A lot that was expected to happen at Mobile World Congress -- the cellular industry's premier showcase -- didn't. And that's interesting.
Whatever your expectations, this year's Mobile World Congress -- the premier showcase for the global cellular industry -- was noteworthy for undermining them.
One thing did emerge with more clarity: an ever-more sophisticated integration of mobile devices and users with online data, applications and services.
Android, the Google-fueled open source operating system expected to reshape the mobile market, was largely missing in action. Only a couple of Android phones were announced at the Barcelona, Spain event, which organizers said was expected to draw 50,000 attendees.
Windows Mobile, the proprietary OS expected (or hoped by some) to be doomed to irrelevance, was the operating system of choice for several high-profile smartphone introductions that supported either the current 6.1 or newly announced 6.5 release.
People expected more attempts at "iPhone Killers." Instead, the phone named best of show was an anti-iPhone: the low-cost INQ 1 Social Mobile, actually unveiled last November, boasts a UI integrated with Web applications and services.
LTE was expected to be…well, exciting. But despite the live network demonstrations around Barcelona, and Verizon Wireless' promise to have the technology up and running somewhere in the United States by year-end, LTE was a 4G yawn. "We suspect that a workable deployment model for limited spectrum in the robustly propagating 700MHz range will be long in development," wrote Erick Kainer, an analyst with ThinkEquitity, assessing the LTE news.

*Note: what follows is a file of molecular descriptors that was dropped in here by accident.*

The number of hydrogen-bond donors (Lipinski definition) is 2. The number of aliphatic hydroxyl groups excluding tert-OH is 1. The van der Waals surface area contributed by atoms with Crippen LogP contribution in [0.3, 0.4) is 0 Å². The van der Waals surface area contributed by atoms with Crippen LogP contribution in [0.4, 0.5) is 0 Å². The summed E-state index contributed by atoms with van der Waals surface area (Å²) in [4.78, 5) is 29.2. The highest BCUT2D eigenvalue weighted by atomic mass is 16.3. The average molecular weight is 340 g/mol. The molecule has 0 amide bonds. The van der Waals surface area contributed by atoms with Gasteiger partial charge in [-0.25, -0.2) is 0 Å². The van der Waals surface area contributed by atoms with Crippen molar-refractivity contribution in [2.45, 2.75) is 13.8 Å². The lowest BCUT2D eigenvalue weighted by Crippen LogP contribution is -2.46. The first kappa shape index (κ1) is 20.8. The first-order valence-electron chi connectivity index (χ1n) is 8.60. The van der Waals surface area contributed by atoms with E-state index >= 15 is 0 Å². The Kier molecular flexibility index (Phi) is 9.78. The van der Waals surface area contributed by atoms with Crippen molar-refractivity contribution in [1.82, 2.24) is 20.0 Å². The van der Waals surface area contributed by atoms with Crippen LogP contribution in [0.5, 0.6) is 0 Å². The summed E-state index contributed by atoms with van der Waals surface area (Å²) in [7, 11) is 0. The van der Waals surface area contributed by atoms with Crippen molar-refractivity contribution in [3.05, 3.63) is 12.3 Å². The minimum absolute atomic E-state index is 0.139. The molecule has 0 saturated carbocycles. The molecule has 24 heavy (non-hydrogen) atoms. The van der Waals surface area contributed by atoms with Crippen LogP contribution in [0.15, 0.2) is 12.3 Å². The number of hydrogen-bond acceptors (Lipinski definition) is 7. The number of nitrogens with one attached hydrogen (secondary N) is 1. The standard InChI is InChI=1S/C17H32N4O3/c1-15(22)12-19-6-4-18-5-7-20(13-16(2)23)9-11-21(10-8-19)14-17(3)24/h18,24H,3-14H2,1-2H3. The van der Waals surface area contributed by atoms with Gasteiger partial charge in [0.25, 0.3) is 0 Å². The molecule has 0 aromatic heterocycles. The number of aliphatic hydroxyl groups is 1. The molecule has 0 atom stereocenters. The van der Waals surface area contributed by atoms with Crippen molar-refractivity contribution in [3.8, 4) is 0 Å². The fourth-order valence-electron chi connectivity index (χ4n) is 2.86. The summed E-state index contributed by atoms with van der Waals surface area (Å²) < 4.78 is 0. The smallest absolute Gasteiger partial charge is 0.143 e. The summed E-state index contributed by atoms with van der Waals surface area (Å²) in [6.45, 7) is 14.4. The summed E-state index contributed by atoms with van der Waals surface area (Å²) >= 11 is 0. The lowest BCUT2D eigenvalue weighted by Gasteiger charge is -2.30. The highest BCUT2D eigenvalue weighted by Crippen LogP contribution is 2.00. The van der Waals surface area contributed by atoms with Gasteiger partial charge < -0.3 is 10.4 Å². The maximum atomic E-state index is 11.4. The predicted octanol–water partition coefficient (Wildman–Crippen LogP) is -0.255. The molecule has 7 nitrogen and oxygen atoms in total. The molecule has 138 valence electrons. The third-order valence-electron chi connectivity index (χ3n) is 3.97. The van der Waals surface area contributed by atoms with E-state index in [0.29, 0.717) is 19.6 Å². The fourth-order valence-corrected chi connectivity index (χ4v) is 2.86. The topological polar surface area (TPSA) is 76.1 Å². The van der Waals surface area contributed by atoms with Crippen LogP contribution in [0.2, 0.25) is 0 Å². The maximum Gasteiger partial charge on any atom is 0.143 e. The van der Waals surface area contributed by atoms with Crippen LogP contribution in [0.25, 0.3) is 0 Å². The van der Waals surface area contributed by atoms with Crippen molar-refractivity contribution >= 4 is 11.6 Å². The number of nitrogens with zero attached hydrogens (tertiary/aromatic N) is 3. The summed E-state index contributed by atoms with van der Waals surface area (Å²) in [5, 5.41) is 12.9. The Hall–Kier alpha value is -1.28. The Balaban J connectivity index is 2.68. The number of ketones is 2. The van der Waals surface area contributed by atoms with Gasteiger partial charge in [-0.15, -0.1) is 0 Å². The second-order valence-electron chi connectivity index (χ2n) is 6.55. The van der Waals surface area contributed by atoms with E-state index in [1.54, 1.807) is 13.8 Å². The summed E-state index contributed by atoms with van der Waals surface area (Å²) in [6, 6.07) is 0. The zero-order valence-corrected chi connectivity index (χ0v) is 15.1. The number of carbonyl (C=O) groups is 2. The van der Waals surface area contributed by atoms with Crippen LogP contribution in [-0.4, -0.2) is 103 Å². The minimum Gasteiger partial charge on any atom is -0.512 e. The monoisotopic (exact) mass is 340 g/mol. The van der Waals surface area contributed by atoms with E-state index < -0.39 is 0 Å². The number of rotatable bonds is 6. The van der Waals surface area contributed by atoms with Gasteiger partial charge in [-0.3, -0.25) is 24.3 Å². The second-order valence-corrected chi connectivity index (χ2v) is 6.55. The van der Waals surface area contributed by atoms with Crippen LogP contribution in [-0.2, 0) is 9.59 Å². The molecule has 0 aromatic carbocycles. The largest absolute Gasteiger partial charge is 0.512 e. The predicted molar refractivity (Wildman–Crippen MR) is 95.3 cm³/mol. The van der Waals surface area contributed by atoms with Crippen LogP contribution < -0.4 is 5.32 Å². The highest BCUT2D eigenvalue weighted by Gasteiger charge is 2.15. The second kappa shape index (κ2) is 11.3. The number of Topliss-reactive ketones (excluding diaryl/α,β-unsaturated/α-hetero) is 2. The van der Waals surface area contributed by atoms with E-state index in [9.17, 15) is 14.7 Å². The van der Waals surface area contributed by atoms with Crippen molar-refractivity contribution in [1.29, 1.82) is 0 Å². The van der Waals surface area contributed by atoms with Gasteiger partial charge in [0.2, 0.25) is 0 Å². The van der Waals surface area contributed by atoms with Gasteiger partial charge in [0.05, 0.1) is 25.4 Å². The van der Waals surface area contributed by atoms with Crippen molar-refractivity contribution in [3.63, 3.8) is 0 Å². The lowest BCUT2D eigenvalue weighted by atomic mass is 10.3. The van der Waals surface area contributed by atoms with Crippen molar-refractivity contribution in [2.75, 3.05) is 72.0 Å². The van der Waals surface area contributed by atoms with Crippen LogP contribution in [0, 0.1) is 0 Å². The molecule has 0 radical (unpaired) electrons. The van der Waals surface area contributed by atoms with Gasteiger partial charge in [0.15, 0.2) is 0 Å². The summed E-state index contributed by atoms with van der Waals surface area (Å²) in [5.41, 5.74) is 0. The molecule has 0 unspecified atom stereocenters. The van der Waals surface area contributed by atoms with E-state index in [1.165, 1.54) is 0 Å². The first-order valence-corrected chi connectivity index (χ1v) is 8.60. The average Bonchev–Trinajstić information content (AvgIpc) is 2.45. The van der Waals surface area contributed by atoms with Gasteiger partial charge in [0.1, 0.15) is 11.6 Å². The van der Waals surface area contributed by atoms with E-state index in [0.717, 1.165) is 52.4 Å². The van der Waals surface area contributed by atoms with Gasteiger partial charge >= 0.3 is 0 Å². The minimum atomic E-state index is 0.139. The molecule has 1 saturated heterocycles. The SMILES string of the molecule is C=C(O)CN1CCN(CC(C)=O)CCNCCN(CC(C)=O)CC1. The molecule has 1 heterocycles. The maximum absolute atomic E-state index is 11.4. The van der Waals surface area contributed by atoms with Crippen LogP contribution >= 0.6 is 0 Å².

As for Android, HTC announced its Magic smartphone running the open source OS. And Adobe Systems announced that Flash Player 10 will be available for Android (and other phone platforms) later this year, allowing handsets to render Flash animation and video on Websites.
The rest of the Android news was low-level stuff of interest to platform developers. Nvidia allied with the Open Handset Alliance to support the Android stack on its upcoming Tegra chips, designed to create advanced graphics on smartphones while minimizing power use. And Texas Instruments talked up an Android developer kit for its OMAP3 silicon.
Android was such a non-presence,that it led Daniel Eran Dilger, publisher of Roughly Drafted Magazine to wonder "Did Microsoft kill Android at Mobile World Congress 2009?" His conclusion: pretty nearly.
The open source platform that got attention: the LiMo Foundation's Linux-based stack. LG Electronics, Panasonic and Samsung all demonstrated mobile handsets using it.
Windows Mobile resurgent?
By contrast, Microsoft's proprietary Windows Mobile was the platform of choice for a number of high-profile smartphones unveiled at the show, and Microsoft announced a significant upgrade: Version 6.5 with a new look to the UI, and the inclusion of IE Mobile 6, its first full-fledged Web browser for the mobile OS. (Check out our slideshow of the new look.)
LG Electronics plans to make Windows Mobile (now rebranded to just "Windows") its primary operating system. The company plans to boost its volume of available Windows by 10-fold this year, and has 26 new models on tap for 2012 alone.
At MWC, LG announced the LG-GM730, with LG's 3-D S-Class UI, due out in mid 2009 with the current Windows Mobile 6.1, and an updated version in the second half of the year, with the just-announced Windows Mobile 6.5.